Movie Review: STAGE FRIGHT, 1950 Directed by Alfred Hitchcock

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STAGE FRIGHT MOVIE POSTER
STAGE FRIGHT, 1950
Classic Movie Review

Directed by Alfred Hitchcock
Starring Jane Wyman, Marlene Dietrich
Review by Steven Painter

SYNOPSIS:

Eve Gill (Jane Wyman), an aspiring young actress, shelters a fellow acting student, Jonathan Cooper (Richard Todd), from the police. He is suspected of murdering the husband of his mistress, Charlotte Inwood (Marlene Dietrich), a famous singer. Jonathan claims that he became implicated when he tried to help Charlotte destroy the evidence. Eve’s eccentric father, Commodore Gill (Alastair Sim), agrees to hide Jonathan in his house while she proves his innocence. To do this, Eve becomes Charlotte’s temporary maid. Eve’s Father devises a plan to force Charlotte to confess in front of the inspector investigating the case, Wilfred Smith (Michael Wilding). When the plan doesn’t work, Eve tries blackmailing Charlotte into a confession while the police listen outside her dressing room. Charlotte agrees to pay, but insists that Jonathan is the real killer.

REVIEW:

For most directors, making a good movie is something to be proud of. When your name is Alfred Hitchcock, making a good movie is considered mediocre. Stage Fright (1950) is an example of a good, solid movie that would be a highlight for many directors. That is not the case with Hitchcock. The movie is rarely mentioned as one of his best and does not compare with his other masterworks of the 50s.

It isn’t that Stage Fright is bad. It has a little of everything. A big star in Marlene Dietrich. A hit song as Miss Dietrich gives a wonderful rendition of Cole Porter’s “I’m the Laziest Gal in Town.” There is a good story filled with romance, suspense and comedy. The story even has an original twist to it. But for me, there are better Hitchcock movies. The highlights really come at the beginning and the end.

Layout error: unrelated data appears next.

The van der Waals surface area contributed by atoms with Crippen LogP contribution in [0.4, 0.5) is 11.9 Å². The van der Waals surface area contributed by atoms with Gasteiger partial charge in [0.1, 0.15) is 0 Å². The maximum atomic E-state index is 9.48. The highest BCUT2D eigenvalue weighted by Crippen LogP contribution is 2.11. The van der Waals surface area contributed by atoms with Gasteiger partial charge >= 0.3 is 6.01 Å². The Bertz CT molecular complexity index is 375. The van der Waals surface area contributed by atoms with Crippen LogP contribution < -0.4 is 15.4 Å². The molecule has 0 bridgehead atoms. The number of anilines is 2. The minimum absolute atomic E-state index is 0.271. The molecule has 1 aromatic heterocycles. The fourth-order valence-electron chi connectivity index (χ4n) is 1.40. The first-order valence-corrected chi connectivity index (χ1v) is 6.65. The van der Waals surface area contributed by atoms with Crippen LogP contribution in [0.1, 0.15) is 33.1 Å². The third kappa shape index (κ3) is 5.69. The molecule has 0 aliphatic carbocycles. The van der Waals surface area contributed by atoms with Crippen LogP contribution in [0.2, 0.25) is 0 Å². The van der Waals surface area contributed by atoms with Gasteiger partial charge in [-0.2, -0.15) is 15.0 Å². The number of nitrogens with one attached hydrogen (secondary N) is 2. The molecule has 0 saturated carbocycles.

In a bold and controversial move, Hitchcock begins the movie with a flashback. Starting with a flashback is not bold or controversial as a lot of Hollywood movies have done that. What is different about this one is that the flashback is untrue. This ruffled a few feathers with critics and audiences. Hitchcock even admitted later that he probably should not have included the false flashback. A few people, including myself, thought the inclusion of a fake flashback was brilliant.

People tend to assume that flashbacks are true for some reason. Perhaps it is because what we are being shown can never be confirmed since it happened before the time of the story we are watching. It also seems like there would be no point in deceiving the audience through a false flashback. Although in this case, the use could be justified.
Jane Wyman plays Eve, an aspiring actress. Her boyfriend, Jonathan, played by Richard Todd, happens to have the hots for the more established Charlotte (Marlene Dietrich). The movie opens with Jonathan explaining to Eve that Charlotte’s husband has been murdered and he needs her help to get away from the police as he is the prime suspect. In flashback, he explains to her how he is innocent. We later learn that this is not true and that he in fact did murder Charlotte’s husband. So the flashback is justifiable because it comes from the mind of a psychopathic killer.

Eve believes Jonathan though and agrees to infiltrate Charlotte’s house in order to figure out how she murdered her husband. Eve does this in the guise of the maid’s cousin. Eve gets rid of the maid by paying her off and saying that she needs to get access to Charlotte in order to write a newspaper story. With Eve being so many different things to so many different people, it is funny watching her try to keep it all together. A farce has broken out in the middle of a murder mystery. This might be one of the reasons why I personally dislike the movie. Hitchcock was no Billy Wilder or Howard Hawks when it came to comedy.

The middle of the movie is filled with comedy and mystery as Eve tries not to be exposed as just an actor, while trying to find out how Charlotte killed her husband. A romantic plot is even introduced as Eve begins to fall for police Inspector Wilfred Smith. This is all very nice, but nothing special.

 

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Movie Review: UNDER CAPRICORN, 1949. Directed by Alfred Hitchcock

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UNDER CAPRICORN, 1949
Movie Review
Directed by Alfred Hitchcock
Starring: Ingrid Bergman, Joseph Cotten
Review by Steve Painter

SYNOPSIS:

In 1831, Irishman Charles Adare travels to Australia to start a new life with the help of his cousin who has just been appointed governor…

REVIEW: